Erin Hanson is a life-long painter, beginning her study of oil painting at 10 years old. As a teenager, she worked in a mural studio creating paintings for restaurants and casinos around the world. A graduate of UC Berkeley, Erin Hanson took pause from art to major in Bioengineering.

Inspired by rock climbing Red Rock Canyon and the southern California desert, Hanson has since spent almost a decade painting the dramatic scenery of Utah, Nevada, Arizona and California. Erin Hanson has created a unique style of her own, bringing elements of classic impressionism together with modern expressionism and adding a dash of “plein-air style.” Her oil paintings stand out in a crowd, bringing a fresh new look to contemporary Western landscapes.

Open-Impressionism catches the attention at once as being a new style of painting. Colors are vibrant, pre-mixed, and un-muddied. Thick brush strokes are left to exist as they are placed, which preserves every tiny ridge in the paint left by the brush. This medley of texture pulls the eye along in an ever-moving dance within the landscape.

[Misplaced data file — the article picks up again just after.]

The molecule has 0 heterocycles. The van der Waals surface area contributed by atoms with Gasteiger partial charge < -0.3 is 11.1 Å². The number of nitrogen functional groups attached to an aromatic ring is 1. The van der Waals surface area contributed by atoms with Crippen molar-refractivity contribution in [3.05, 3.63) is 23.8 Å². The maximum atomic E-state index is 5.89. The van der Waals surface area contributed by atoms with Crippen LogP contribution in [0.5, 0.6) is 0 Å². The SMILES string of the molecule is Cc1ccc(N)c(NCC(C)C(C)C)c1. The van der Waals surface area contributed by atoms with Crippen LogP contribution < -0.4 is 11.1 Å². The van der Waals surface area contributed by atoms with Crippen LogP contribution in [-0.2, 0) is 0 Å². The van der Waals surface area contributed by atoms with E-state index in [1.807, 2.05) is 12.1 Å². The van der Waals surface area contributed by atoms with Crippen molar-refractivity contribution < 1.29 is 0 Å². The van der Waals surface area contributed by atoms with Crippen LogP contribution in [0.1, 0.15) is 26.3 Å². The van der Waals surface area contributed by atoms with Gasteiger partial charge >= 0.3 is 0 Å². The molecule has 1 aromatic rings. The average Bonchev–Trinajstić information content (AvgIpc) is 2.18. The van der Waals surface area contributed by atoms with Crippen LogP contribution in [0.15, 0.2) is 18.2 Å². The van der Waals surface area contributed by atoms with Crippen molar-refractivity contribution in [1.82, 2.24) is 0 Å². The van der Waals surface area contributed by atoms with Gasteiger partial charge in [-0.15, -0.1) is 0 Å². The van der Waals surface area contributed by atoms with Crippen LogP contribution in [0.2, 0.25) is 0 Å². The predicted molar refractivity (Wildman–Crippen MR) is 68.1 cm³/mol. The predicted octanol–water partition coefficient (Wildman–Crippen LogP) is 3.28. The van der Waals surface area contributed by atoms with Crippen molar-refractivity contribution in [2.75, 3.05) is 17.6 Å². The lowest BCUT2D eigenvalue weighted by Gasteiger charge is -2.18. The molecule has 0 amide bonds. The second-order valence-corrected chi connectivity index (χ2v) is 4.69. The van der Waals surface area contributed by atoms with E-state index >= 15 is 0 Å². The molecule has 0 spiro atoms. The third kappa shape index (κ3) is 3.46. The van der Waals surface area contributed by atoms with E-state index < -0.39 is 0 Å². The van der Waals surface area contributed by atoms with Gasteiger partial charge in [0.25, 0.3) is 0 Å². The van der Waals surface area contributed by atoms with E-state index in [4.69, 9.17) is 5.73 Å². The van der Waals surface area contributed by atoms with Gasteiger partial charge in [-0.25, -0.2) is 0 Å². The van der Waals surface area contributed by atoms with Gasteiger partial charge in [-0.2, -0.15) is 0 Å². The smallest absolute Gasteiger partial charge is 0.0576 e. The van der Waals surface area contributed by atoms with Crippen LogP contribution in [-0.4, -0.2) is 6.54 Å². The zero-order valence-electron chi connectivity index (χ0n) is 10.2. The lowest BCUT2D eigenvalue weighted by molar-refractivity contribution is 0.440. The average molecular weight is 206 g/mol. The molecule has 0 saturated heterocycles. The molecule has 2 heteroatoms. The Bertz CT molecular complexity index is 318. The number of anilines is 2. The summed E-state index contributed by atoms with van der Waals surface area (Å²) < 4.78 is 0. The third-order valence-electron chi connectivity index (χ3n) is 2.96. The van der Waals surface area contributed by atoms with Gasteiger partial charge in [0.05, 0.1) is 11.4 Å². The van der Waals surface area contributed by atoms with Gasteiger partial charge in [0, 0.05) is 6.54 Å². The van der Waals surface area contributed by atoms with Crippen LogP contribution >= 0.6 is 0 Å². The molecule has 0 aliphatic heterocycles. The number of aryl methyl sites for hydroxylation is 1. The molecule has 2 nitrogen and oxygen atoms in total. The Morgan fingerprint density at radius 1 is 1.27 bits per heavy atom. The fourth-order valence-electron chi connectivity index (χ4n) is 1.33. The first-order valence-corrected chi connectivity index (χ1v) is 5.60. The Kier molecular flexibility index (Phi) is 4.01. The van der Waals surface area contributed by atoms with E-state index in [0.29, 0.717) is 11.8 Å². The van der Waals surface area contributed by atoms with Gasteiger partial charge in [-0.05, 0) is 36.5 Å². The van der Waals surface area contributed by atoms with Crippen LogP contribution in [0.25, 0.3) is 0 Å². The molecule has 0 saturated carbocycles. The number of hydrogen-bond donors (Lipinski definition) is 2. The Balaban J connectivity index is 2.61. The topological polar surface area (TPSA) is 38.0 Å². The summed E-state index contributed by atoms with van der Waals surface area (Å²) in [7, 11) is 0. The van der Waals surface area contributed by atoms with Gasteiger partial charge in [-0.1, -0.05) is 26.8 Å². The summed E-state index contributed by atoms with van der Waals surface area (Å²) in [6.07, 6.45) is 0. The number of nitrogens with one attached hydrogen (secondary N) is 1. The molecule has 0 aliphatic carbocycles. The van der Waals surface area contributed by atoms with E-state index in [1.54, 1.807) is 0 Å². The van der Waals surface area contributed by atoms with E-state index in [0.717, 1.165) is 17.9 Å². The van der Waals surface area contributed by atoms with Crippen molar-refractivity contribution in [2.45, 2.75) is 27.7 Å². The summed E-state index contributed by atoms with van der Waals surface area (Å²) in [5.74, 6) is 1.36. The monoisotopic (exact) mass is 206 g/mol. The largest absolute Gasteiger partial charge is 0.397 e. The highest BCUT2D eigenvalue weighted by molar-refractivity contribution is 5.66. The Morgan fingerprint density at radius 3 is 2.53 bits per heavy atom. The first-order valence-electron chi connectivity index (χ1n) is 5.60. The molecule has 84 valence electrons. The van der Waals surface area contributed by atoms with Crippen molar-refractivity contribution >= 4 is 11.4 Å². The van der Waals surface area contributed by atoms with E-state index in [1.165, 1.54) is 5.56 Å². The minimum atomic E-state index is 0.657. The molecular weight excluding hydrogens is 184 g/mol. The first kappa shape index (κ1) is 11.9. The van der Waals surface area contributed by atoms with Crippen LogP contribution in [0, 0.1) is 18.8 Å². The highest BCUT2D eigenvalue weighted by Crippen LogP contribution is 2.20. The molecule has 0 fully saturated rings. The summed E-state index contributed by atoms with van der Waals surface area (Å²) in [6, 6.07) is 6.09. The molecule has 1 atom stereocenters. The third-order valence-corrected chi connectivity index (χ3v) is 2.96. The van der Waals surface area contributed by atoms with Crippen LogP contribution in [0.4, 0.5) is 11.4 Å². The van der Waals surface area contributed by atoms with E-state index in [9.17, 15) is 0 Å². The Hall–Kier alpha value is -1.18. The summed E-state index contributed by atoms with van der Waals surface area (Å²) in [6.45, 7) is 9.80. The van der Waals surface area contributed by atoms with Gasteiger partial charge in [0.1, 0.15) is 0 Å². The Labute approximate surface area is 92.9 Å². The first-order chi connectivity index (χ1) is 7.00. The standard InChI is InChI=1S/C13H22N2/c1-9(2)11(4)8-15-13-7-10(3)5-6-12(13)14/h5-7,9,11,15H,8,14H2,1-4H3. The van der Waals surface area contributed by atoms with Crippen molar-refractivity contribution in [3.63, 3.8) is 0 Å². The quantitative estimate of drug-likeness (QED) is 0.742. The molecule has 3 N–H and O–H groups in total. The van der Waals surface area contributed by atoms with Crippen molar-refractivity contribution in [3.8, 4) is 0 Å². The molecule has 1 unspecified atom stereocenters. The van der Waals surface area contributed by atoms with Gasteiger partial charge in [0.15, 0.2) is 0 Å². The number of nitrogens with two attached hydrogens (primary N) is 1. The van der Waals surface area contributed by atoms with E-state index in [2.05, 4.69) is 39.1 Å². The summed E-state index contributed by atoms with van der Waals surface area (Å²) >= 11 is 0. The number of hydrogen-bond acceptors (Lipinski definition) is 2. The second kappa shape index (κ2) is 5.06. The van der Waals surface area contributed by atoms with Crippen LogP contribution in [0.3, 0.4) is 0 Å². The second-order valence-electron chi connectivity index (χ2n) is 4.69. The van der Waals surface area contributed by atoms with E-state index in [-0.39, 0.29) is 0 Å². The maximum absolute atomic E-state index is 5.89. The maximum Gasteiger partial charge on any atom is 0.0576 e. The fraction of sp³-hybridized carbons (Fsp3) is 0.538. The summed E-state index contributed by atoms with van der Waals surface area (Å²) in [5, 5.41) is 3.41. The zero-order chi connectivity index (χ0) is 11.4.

The purpose of Open-Impressionism is to capture the true experience of being outdoors, each painting more of an emotional work than a photographic representation. The wind pushing against your back, prickling the sweat in your hair, your feet sinking into the damp earth beneath an oak tree, eyes squinting against the sun, burrs in your socks, eyes lingering across a perfect, idyllic landscape; the purpose of a painting following Open-Impressionism is to capture these fleeting experiences in a few swabs of paint.
Fewer strokes is better in Open-Impressionism. If a tree can be painted in five strokes instead of thirty, a feeling of freshness and spontaneity is communicated in the abstraction of a tree to its basic form and movement. Color choice becomes a decision made more from instinct than visual identification.
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First Collected by

Suzan Hamer


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